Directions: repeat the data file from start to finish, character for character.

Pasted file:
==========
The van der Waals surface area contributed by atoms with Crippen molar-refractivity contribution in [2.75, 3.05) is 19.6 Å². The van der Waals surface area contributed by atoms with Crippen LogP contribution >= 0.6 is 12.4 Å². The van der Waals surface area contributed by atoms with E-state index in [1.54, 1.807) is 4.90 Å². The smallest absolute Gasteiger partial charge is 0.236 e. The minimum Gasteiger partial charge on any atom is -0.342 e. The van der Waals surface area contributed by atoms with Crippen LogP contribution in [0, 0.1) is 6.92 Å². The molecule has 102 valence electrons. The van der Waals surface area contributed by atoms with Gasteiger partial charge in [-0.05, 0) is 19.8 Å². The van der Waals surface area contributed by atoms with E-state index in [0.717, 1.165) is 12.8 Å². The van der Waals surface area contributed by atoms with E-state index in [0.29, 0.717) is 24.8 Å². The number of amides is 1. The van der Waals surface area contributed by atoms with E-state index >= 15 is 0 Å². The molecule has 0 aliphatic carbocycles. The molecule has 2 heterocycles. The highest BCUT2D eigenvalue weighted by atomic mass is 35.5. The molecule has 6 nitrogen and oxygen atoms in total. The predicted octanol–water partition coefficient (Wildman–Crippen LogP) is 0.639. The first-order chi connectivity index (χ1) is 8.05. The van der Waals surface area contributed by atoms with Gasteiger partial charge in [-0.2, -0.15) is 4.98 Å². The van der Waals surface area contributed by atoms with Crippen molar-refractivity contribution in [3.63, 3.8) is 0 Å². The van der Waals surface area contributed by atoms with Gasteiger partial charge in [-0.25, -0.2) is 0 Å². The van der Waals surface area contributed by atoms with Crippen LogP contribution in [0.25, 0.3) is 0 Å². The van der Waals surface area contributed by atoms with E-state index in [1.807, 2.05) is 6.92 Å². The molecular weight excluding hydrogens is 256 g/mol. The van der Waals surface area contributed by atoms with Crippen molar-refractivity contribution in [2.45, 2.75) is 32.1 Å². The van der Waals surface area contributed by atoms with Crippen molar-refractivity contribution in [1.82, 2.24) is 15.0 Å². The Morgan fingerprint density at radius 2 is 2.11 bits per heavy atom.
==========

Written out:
The van der Waals surface area contributed by atoms with Crippen molar-refractivity contribution in [2.75, 3.05) is 19.6 Å². The van der Waals surface area contributed by atoms with Crippen LogP contribution >= 0.6 is 12.4 Å². The van der Waals surface area contributed by atoms with E-state index in [1.54, 1.807) is 4.90 Å². The smallest absolute Gasteiger partial charge is 0.236 e. The minimum Gasteiger partial charge on any atom is -0.342 e. The van der Waals surface area contributed by atoms with Crippen LogP contribution in [0, 0.1) is 6.92 Å². The molecule has 102 valence electrons. The van der Waals surface area contributed by atoms with Gasteiger partial charge in [-0.05, 0) is 19.8 Å². The van der Waals surface area contributed by atoms with E-state index in [0.717, 1.165) is 12.8 Å². The van der Waals surface area contributed by atoms with E-state index in [0.29, 0.717) is 24.8 Å². The number of amides is 1. The van der Waals surface area contributed by atoms with E-state index >= 15 is 0 Å². The molecule has 0 aliphatic carbocycles. The molecule has 2 heterocycles. The highest BCUT2D eigenvalue weighted by atomic mass is 35.5. The molecule has 6 nitrogen and oxygen atoms in total. The predicted octanol–water partition coefficient (Wildman–Crippen LogP) is 0.639. The first-order chi connectivity index (χ1) is 8.05. The van der Waals surface area contributed by atoms with Gasteiger partial charge in [-0.2, -0.15) is 4.98 Å². The van der Waals surface area contributed by atoms with Crippen molar-refractivity contribution in [3.63, 3.8) is 0 Å². The van der Waals surface area contributed by atoms with Gasteiger partial charge in [-0.25, -0.2) is 0 Å². The van der Waals surface area contributed by atoms with Crippen LogP contribution in [0.25, 0.3) is 0 Å². The van der Waals surface area contributed by atoms with E-state index in [1.807, 2.05) is 6.92 Å². The molecular weight excluding hydrogens is 256 g/mol. The van der Waals surface area contributed by atoms with Crippen molar-refractivity contribution in [2.45, 2.75) is 32.1 Å². The van der Waals surface area contributed by atoms with Crippen molar-refractivity contribution in [1.82, 2.24) is 15.0 Å². The Morgan fingerprint density at radius 2 is 2.11 bits per heavy atom.